Annals of Surgical Oncology

, Volume 24, Issue 12, pp 3471–3474 | Cite as

All HER2-Positive Tumors are not Created Equal

  • Elizabeth A. Mittendorf
  • Mariana Chavez-MacGregor
Breast Oncology

Tumor biologic features, including hormone receptor (HR) and human epidermal growth factor receptor 2 (HER2) status, have predictive and prognostic value in breast cancer patients. For this reason, in addition to providing information regarding histology and grade, pathology reports routinely report the status of the HRs, including the estrogen and progesterone receptors, as assessed by immunohistochemistry (IHC), as well as HER2 status assessed by IHC, and, in some cases, in situ hybridization techniques.1,2 Treatment recommendations are then made based largely on HR and HER2 expression, with patients with HR-positive (HR+) tumors receiving endocrine therapy and patients with HER2-positive (HER2+) tumors receiving HER2-targeted therapy.3, 4, 5, 6

In addition to assessing HR and HER2 status, there is growing interest in further interrogating tumor biology using gene expression array analyses in order to personalize therapy. Two reports from prospective clinical trials have provided high-level evidence for clinical use of these assays. An initial report from the Trial Assigning Individualized Options for Treatment (TAILORx) study that evaluated the use of the 21-gene Oncotype DX recurrence score in patients with HR+, HER2− lymph node-negative breast cancer, showed that patients with tumors having a recurrence score <11 had low-risk biology and required endocrine therapy alone.7 After a median follow-up of almost 6 years, these patients had recurrence-free survival and overall survival rates of 99 and 98%, respectively. More recently, data were published from the MINDACT study, a prospective randomized trial that utilized MammaPrint, a 70-gene signature, to evaluate the impact of chemotherapy on patients identified to be at high risk for metastases based on clinical factors, but low genomic risk based on their MammaPrint results.8 The study showed that patients at low genomic risk who did not receive chemotherapy had 5-year distant metastasis-free survival rates (94.4%) that were similar to those of patients receiving chemotherapy (95.9%). Approximately 80% of patients in the MINDACT trial had node-negative disease, 81% had HR+/HER2− tumors, and approximately 10% had HER2+ tumors. Taken together, the results of these studies support investigating the use of genomic assays to identify low-risk biology that will allow personalization of treatment recommendations. Current National Comprehensive Cancer Network and American Society of Clinical Oncology (ASCO) guidelines limit their recommendation for use of Oncotype and Mammaprint to patients with HR+/HER2− tumors.3,9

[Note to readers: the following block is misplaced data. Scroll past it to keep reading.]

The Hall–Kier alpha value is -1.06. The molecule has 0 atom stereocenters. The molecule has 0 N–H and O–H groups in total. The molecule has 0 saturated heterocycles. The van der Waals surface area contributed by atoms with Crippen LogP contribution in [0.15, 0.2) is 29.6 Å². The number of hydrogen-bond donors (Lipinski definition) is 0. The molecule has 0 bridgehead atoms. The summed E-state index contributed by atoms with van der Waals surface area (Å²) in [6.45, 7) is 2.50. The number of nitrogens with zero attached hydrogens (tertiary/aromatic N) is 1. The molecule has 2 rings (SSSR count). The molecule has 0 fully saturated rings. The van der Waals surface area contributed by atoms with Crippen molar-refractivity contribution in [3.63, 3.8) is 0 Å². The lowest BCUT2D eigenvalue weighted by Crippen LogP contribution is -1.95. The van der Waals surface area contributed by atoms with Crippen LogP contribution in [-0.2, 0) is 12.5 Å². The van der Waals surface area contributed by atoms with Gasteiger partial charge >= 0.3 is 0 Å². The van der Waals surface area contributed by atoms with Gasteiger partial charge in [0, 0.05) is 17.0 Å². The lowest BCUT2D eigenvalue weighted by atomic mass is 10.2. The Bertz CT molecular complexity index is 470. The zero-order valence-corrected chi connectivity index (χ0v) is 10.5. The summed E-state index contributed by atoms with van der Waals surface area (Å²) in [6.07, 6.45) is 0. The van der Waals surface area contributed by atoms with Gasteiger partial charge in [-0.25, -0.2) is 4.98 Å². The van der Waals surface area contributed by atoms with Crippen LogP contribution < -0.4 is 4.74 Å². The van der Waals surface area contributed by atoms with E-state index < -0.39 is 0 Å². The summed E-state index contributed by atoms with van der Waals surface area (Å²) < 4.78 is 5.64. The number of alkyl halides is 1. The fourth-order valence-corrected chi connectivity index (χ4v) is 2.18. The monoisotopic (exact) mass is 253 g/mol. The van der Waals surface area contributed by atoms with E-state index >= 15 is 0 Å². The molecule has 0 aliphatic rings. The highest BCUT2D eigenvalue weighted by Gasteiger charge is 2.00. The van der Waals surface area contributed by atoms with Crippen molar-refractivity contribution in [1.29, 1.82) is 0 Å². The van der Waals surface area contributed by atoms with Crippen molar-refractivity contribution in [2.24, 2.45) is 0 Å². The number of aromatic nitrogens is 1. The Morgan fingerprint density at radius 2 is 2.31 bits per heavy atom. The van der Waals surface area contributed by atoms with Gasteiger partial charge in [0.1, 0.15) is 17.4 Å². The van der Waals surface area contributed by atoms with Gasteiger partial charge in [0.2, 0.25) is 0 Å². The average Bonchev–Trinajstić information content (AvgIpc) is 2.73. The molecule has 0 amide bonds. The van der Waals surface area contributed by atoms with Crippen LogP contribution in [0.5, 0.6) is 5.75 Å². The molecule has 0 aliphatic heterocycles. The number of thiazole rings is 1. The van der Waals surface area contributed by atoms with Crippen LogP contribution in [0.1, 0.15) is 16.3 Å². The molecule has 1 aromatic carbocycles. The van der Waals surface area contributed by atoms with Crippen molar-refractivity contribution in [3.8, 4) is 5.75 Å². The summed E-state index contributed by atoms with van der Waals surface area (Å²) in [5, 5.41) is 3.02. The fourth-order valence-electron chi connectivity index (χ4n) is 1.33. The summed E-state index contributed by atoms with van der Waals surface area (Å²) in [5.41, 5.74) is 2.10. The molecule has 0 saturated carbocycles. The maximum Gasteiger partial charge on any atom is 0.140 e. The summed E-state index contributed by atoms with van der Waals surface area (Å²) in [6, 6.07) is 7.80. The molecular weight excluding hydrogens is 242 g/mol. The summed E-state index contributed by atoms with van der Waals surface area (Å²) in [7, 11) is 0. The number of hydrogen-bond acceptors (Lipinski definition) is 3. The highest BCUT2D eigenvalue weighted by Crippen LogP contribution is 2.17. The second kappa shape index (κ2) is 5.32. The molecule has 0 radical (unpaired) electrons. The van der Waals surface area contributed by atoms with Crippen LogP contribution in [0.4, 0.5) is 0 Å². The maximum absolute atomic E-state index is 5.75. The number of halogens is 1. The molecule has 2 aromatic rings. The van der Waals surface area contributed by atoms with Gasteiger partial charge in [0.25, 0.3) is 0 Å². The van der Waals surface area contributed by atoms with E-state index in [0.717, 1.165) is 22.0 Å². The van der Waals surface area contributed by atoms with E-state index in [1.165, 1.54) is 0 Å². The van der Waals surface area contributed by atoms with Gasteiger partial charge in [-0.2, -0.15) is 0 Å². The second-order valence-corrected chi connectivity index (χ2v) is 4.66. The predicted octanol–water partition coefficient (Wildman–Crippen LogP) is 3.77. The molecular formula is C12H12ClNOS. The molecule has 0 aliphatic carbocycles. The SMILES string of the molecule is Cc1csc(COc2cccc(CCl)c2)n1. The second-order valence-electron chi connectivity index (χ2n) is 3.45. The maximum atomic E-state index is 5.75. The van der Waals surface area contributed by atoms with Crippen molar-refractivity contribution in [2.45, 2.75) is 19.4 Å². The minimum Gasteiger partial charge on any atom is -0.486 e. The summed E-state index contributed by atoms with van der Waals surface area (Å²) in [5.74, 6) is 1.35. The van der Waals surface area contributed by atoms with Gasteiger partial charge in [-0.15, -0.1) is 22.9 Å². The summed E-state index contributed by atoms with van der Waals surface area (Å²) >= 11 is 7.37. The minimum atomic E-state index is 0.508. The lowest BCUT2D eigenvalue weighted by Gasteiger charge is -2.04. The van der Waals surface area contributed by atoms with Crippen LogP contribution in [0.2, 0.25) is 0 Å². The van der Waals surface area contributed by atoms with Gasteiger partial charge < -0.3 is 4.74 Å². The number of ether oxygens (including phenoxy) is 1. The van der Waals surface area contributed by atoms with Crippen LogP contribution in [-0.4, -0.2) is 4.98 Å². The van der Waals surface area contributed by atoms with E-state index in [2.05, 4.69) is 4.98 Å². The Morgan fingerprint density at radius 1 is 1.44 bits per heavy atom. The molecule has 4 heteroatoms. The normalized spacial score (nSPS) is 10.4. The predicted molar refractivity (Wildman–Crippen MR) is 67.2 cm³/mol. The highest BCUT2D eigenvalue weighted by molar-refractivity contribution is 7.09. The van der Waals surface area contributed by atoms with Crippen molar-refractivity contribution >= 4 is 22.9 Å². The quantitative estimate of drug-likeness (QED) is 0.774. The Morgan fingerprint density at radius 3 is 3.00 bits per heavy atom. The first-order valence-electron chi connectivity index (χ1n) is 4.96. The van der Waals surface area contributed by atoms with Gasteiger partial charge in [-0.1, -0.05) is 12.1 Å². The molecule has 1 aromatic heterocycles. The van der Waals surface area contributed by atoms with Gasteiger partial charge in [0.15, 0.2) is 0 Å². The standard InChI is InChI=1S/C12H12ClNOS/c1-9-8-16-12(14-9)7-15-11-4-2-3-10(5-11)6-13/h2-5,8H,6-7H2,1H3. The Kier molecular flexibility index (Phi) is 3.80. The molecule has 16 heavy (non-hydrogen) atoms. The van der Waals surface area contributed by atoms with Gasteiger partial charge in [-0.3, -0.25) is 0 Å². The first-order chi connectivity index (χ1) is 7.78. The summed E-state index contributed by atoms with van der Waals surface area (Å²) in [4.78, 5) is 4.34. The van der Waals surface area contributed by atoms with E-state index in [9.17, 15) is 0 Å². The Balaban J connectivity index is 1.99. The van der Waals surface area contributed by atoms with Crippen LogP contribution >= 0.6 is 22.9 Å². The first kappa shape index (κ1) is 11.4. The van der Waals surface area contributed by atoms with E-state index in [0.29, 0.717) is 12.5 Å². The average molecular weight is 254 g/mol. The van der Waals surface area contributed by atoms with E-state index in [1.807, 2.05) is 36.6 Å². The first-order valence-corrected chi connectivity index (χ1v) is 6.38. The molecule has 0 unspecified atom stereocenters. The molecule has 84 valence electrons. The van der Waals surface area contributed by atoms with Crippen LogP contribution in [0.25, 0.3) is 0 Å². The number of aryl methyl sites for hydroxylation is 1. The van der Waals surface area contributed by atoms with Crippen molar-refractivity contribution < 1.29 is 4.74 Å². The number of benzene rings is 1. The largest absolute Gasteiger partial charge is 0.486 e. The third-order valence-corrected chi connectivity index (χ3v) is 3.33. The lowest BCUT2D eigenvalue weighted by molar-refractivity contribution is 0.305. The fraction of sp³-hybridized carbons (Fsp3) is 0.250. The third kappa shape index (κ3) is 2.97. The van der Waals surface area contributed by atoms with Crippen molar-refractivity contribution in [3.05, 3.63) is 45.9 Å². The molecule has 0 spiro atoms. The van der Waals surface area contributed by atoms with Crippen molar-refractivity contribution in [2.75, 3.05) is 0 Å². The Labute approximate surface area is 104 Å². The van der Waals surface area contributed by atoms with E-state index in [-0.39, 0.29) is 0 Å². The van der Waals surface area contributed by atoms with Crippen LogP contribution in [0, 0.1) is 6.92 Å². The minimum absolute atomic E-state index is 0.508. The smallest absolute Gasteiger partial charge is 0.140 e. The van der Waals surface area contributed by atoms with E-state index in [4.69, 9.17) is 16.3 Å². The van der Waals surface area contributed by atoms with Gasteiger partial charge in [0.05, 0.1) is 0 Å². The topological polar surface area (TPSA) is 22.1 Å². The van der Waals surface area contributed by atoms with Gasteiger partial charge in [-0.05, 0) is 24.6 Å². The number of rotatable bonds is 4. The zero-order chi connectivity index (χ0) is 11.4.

Efforts to personalize treatment recommendations are dependent on being able to determine if the factors used for personalization, to include subtypes as determined by IHC or molecular subtypes determined by multigene assays, predict response to therapy. Administering treatment in the neoadjuvant setting provides that opportunity. The article accompanying this editorial is one of a series of reports from the Neoadjuvant Breast Registry Symphony Trial (NBRST) that sought to compare chemosensitivity, as defined by pathologic complete response (pCR) rates, using the BluePrint functional subtype profile versus conventional IHC/fluorescent in situ hybridization (FISH) subtyping.10 12 The NBRST represents a ‘real world’ study in that patients were not administered protocol-prescribed treatment, rather they received chemotherapy at the discretion of their physician using any of a number of guideline-concordant regimens. The BluePrint molecular subtyping profile is an 80-gene test developed from an initial cohort of 200 patients and validated on 784 samples from four independent cohorts. Based on molecular pathways, BluePrint identifies ‘functional’ subtypes, including luminal type, HER2 type, and basal type.13